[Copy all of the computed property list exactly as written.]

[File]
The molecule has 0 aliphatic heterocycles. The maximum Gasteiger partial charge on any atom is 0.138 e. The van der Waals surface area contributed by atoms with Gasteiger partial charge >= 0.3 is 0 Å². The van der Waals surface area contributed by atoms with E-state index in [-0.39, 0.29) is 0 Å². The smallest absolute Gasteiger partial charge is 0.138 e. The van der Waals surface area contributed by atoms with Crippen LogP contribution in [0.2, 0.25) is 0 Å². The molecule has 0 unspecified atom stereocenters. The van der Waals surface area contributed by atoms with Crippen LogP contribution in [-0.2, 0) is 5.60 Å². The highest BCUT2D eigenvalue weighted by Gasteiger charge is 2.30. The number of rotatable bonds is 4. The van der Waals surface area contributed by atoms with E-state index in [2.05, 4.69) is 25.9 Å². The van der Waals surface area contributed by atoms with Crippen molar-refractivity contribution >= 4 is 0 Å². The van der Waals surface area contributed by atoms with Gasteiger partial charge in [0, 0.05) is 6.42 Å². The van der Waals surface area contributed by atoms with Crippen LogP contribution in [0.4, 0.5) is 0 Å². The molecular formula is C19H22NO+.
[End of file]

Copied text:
The molecule has 0 aliphatic heterocycles. The maximum Gasteiger partial charge on any atom is 0.138 e. The van der Waals surface area contributed by atoms with Gasteiger partial charge >= 0.3 is 0 Å². The van der Waals surface area contributed by atoms with E-state index in [-0.39, 0.29) is 0 Å². The smallest absolute Gasteiger partial charge is 0.138 e. The van der Waals surface area contributed by atoms with Crippen LogP contribution in [0.2, 0.25) is 0 Å². The molecule has 0 unspecified atom stereocenters. The van der Waals surface area contributed by atoms with Crippen LogP contribution in [-0.2, 0) is 5.60 Å². The highest BCUT2D eigenvalue weighted by Gasteiger charge is 2.30. The number of rotatable bonds is 4. The van der Waals surface area contributed by atoms with E-state index in [2.05, 4.69) is 25.9 Å². The van der Waals surface area contributed by atoms with Crippen molar-refractivity contribution >= 4 is 0 Å². The van der Waals surface area contributed by atoms with Gasteiger partial charge in [0, 0.05) is 6.42 Å². The van der Waals surface area contributed by atoms with Crippen LogP contribution in [0.4, 0.5) is 0 Å². The molecular formula is C19H22NO+.